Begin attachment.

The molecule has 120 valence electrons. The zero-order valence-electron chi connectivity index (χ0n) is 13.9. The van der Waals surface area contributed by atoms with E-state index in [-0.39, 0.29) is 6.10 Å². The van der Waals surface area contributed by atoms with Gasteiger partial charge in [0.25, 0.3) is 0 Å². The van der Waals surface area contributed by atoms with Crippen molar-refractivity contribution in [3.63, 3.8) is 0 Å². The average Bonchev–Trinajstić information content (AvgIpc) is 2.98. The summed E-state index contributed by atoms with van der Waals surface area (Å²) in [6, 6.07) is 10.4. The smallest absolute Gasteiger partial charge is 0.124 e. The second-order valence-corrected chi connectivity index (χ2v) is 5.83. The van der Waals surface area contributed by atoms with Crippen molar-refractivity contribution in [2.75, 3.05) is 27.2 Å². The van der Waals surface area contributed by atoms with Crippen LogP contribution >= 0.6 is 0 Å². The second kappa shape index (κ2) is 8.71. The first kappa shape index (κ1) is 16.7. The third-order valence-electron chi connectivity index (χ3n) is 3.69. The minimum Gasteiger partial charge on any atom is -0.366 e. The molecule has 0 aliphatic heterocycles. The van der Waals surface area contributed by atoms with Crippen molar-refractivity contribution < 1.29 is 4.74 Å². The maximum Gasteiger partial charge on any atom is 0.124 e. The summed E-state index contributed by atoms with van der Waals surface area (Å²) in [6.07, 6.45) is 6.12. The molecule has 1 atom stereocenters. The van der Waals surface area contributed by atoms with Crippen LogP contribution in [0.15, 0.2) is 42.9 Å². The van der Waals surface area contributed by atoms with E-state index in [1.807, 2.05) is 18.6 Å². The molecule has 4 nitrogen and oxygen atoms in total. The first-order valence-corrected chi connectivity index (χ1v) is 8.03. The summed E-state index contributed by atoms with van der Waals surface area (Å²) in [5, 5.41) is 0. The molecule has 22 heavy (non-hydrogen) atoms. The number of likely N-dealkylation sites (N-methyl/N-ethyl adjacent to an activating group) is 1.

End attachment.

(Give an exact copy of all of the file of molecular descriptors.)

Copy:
The molecule has 120 valence electrons. The zero-order valence-electron chi connectivity index (χ0n) is 13.9. The van der Waals surface area contributed by atoms with E-state index in [-0.39, 0.29) is 6.10 Å². The van der Waals surface area contributed by atoms with Gasteiger partial charge in [0.25, 0.3) is 0 Å². The van der Waals surface area contributed by atoms with Crippen molar-refractivity contribution in [3.63, 3.8) is 0 Å². The average Bonchev–Trinajstić information content (AvgIpc) is 2.98. The summed E-state index contributed by atoms with van der Waals surface area (Å²) in [6, 6.07) is 10.4. The smallest absolute Gasteiger partial charge is 0.124 e. The second-order valence-corrected chi connectivity index (χ2v) is 5.83. The van der Waals surface area contributed by atoms with Crippen molar-refractivity contribution in [2.75, 3.05) is 27.2 Å². The van der Waals surface area contributed by atoms with Crippen LogP contribution >= 0.6 is 0 Å². The second kappa shape index (κ2) is 8.71. The first kappa shape index (κ1) is 16.7. The third-order valence-electron chi connectivity index (χ3n) is 3.69. The minimum Gasteiger partial charge on any atom is -0.366 e. The molecule has 0 aliphatic heterocycles. The van der Waals surface area contributed by atoms with Crippen molar-refractivity contribution < 1.29 is 4.74 Å². The maximum Gasteiger partial charge on any atom is 0.124 e. The summed E-state index contributed by atoms with van der Waals surface area (Å²) in [6.07, 6.45) is 6.12. The molecule has 1 atom stereocenters. The van der Waals surface area contributed by atoms with Crippen LogP contribution in [0.15, 0.2) is 42.9 Å². The van der Waals surface area contributed by atoms with E-state index in [1.807, 2.05) is 18.6 Å². The molecule has 4 nitrogen and oxygen atoms in total. The first-order valence-corrected chi connectivity index (χ1v) is 8.03. The summed E-state index contributed by atoms with van der Waals surface area (Å²) in [5, 5.41) is 0. The molecule has 22 heavy (non-hydrogen) atoms. The number of likely N-dealkylation sites (N-methyl/N-ethyl adjacent to an activating group) is 1.